Sunday, February 5, 2017

Rebel Without A Cause - Movie Review

Another classic. The 1955 James Dean starrer (the 24 year old died in a car accident before the film released) was about dysfunctional families, confused kids growing up without direction and parental love and guidance.

The first scene is beautiful - a drunk James Dean falls down clutching a doll and hugs it tenderly in that shot he conveys his need to be secure, to be understood, to just sink into a comfortable space. At the police station  where he is taken for being drunk, we meet two other youngsters, one young kid who has shot puppies with a gun and another, a girl found wandering the streets after curfew time. All three seek love and understanding from their parents but we can see that the parents are hopelessly incapable of doing anything like that, thereby distancing the children further. The children seek solace in dangerous pastimes - gangs, death rides - during which one youngster dies in an accident. The events wind down to a mansion where the three youngsters are hiding from the police and from a gang - there's a beautiful scene before a tragic ending where the three playact a warm and wonderful house with James Dean and Natalie Wood play acting a married couple and the Sal Mineo (Plato, the boy who shoots the puppies and the most vulnerable of the lot) showing them the house.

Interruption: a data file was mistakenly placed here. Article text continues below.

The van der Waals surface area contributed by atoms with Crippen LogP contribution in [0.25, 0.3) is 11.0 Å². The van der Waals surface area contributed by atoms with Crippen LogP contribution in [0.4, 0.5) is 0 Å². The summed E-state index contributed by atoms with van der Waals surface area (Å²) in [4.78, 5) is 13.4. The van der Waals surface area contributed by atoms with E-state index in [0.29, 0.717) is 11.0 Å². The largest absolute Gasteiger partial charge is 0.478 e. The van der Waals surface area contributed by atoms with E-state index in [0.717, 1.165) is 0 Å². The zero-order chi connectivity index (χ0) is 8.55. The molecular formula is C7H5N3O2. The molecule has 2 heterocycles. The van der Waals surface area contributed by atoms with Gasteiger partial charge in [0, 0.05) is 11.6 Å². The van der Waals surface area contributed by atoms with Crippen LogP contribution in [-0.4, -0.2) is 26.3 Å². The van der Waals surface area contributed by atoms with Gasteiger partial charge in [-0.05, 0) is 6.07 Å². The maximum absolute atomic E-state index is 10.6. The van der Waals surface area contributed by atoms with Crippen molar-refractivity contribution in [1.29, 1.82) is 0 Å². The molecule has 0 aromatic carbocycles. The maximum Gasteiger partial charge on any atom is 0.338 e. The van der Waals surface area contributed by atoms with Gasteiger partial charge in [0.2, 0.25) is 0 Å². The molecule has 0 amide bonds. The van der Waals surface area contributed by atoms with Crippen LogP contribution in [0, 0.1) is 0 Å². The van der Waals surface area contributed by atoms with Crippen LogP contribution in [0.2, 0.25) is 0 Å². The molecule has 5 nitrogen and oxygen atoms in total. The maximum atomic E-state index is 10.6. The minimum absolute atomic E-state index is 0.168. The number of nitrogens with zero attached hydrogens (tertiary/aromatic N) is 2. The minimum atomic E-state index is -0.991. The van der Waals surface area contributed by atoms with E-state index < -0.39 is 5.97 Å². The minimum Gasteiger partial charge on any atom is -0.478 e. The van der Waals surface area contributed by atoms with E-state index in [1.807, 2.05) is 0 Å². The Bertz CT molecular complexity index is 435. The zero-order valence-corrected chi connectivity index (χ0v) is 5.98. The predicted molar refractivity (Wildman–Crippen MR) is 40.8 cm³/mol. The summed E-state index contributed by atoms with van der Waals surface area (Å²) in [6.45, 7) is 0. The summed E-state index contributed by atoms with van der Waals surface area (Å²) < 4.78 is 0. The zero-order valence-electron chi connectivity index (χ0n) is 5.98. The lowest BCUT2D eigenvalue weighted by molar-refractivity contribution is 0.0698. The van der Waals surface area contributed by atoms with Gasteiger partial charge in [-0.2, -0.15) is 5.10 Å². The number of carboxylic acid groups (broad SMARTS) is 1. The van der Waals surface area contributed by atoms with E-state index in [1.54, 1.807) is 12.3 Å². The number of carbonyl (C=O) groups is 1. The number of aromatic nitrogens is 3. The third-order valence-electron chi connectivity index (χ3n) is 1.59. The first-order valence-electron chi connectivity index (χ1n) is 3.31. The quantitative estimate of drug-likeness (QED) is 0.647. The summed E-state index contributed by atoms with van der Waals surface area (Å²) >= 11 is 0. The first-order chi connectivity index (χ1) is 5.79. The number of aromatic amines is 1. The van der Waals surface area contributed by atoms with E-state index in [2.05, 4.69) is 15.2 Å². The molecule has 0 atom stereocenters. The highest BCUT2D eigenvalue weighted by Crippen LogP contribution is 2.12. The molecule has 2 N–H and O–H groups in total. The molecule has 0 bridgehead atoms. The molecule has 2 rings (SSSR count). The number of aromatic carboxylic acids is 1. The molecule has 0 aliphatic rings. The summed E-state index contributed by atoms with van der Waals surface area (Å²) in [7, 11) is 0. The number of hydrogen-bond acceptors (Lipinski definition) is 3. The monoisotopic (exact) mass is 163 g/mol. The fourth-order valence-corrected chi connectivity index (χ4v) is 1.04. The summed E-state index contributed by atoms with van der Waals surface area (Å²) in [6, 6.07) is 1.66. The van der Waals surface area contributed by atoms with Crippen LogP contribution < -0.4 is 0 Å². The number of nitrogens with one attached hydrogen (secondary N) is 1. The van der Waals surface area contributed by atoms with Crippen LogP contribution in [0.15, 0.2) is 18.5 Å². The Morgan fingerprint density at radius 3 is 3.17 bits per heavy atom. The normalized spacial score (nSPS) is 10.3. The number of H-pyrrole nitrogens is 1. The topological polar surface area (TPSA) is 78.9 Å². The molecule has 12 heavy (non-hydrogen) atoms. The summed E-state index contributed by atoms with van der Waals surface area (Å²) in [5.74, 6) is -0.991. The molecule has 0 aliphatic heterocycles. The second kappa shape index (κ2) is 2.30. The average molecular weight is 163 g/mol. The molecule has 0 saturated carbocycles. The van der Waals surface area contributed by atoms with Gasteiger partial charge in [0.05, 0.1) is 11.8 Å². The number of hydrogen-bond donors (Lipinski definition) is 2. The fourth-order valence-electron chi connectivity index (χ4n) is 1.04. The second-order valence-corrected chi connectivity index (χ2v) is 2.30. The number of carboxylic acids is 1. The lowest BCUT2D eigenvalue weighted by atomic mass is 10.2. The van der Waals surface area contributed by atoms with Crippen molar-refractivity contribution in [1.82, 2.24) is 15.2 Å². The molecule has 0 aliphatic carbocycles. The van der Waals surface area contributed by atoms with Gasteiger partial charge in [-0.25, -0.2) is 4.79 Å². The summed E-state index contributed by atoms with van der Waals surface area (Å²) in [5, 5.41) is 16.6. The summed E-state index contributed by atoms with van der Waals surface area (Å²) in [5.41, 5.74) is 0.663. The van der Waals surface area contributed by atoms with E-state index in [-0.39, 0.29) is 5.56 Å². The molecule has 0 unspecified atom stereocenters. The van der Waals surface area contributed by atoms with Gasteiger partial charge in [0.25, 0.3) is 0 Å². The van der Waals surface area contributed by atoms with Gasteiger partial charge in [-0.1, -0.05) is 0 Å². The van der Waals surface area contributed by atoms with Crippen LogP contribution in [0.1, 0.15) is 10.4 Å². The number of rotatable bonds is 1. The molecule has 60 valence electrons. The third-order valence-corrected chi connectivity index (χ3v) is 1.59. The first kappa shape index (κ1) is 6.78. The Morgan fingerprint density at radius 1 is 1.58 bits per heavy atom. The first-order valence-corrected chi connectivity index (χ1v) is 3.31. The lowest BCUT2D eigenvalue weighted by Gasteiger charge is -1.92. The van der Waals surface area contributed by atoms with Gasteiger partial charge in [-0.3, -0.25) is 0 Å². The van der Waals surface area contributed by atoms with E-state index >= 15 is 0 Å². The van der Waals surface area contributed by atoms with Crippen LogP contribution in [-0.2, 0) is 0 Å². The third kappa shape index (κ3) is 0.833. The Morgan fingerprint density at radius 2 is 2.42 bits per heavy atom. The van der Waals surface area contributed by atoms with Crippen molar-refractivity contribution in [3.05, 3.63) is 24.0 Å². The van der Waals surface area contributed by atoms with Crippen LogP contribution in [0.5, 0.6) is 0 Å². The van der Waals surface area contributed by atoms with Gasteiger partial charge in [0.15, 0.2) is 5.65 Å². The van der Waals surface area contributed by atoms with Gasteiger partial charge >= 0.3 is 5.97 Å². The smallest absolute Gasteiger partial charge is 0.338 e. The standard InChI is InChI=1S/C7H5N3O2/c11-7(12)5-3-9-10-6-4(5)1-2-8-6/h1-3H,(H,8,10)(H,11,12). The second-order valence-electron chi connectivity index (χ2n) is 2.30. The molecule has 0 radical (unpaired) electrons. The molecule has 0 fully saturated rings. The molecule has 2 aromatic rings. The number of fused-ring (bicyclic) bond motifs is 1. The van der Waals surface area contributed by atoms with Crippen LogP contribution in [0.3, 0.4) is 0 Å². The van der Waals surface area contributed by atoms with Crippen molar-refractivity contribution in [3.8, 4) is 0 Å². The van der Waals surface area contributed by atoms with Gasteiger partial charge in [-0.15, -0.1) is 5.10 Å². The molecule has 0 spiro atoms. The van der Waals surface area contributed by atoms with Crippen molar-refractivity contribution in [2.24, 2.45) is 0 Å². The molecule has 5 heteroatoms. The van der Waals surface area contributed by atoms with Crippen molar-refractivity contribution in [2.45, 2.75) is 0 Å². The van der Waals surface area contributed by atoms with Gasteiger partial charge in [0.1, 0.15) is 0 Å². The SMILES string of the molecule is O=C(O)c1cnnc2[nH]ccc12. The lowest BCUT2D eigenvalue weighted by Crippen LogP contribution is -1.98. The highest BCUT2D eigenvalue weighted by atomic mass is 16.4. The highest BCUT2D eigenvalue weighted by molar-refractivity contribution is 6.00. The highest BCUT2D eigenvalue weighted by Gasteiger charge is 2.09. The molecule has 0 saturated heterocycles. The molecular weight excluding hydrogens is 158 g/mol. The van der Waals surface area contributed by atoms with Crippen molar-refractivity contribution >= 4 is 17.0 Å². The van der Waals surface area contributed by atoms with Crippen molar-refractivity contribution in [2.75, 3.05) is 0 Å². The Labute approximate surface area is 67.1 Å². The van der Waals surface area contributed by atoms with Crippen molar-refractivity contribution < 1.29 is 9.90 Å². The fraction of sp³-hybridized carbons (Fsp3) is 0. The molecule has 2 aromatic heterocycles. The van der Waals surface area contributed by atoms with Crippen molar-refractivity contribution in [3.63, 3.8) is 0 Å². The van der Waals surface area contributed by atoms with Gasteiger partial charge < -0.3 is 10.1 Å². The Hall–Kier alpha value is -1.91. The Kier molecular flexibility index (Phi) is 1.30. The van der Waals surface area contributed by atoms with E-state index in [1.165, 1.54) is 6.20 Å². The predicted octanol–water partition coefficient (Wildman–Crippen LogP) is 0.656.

Poignant. Addresses a social issue and entertains. Wonder why film makers shy away from social themes. James Dean puts in a powerful performance.

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